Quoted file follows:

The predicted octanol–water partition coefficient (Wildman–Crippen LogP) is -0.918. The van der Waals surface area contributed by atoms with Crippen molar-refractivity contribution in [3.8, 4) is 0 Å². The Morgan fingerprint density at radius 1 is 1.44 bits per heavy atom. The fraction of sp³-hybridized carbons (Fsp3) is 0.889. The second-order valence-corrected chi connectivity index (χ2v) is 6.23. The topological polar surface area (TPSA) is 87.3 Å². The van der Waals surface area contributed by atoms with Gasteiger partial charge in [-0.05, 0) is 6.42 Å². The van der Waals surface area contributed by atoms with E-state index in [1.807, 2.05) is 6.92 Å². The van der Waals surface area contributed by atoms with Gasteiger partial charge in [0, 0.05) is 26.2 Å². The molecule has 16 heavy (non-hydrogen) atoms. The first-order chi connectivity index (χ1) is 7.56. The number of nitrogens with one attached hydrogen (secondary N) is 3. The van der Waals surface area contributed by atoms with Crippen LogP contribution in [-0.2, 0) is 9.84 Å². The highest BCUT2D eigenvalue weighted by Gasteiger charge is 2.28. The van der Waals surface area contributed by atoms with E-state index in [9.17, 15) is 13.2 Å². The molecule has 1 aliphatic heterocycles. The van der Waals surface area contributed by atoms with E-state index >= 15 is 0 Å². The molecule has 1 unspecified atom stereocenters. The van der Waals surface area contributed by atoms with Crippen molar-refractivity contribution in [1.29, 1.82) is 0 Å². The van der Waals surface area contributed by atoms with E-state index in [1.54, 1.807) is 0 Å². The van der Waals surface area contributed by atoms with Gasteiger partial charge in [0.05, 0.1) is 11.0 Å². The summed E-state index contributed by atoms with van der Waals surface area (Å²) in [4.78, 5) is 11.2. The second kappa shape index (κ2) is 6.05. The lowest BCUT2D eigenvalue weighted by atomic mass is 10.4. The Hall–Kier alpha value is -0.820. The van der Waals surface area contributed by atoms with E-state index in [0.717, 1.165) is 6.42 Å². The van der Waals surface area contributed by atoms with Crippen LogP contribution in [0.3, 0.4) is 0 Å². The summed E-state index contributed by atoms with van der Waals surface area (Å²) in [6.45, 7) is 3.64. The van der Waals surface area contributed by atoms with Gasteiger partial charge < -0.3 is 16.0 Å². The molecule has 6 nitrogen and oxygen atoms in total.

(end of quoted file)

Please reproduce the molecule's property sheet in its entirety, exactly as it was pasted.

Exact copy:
The predicted octanol–water partition coefficient (Wildman–Crippen LogP) is -0.918. The van der Waals surface area contributed by atoms with Crippen molar-refractivity contribution in [3.8, 4) is 0 Å². The Morgan fingerprint density at radius 1 is 1.44 bits per heavy atom. The fraction of sp³-hybridized carbons (Fsp3) is 0.889. The second-order valence-corrected chi connectivity index (χ2v) is 6.23. The topological polar surface area (TPSA) is 87.3 Å². The van der Waals surface area contributed by atoms with Gasteiger partial charge in [-0.05, 0) is 6.42 Å². The van der Waals surface area contributed by atoms with E-state index in [1.807, 2.05) is 6.92 Å². The van der Waals surface area contributed by atoms with Gasteiger partial charge in [0, 0.05) is 26.2 Å². The molecule has 16 heavy (non-hydrogen) atoms. The first-order chi connectivity index (χ1) is 7.56. The number of nitrogens with one attached hydrogen (secondary N) is 3. The van der Waals surface area contributed by atoms with Crippen LogP contribution in [-0.2, 0) is 9.84 Å². The highest BCUT2D eigenvalue weighted by Gasteiger charge is 2.28. The van der Waals surface area contributed by atoms with E-state index in [9.17, 15) is 13.2 Å². The molecule has 1 aliphatic heterocycles. The van der Waals surface area contributed by atoms with E-state index >= 15 is 0 Å². The molecule has 1 unspecified atom stereocenters. The van der Waals surface area contributed by atoms with Crippen molar-refractivity contribution in [1.29, 1.82) is 0 Å². The van der Waals surface area contributed by atoms with E-state index in [1.54, 1.807) is 0 Å². The van der Waals surface area contributed by atoms with Gasteiger partial charge in [0.05, 0.1) is 11.0 Å². The summed E-state index contributed by atoms with van der Waals surface area (Å²) in [4.78, 5) is 11.2. The second kappa shape index (κ2) is 6.05. The lowest BCUT2D eigenvalue weighted by atomic mass is 10.4. The Hall–Kier alpha value is -0.820. The van der Waals surface area contributed by atoms with E-state index in [0.717, 1.165) is 6.42 Å². The van der Waals surface area contributed by atoms with Crippen LogP contribution in [0.3, 0.4) is 0 Å². The summed E-state index contributed by atoms with van der Waals surface area (Å²) in [6.45, 7) is 3.64. The van der Waals surface area contributed by atoms with Gasteiger partial charge < -0.3 is 16.0 Å². The molecule has 6 nitrogen and oxygen atoms in total.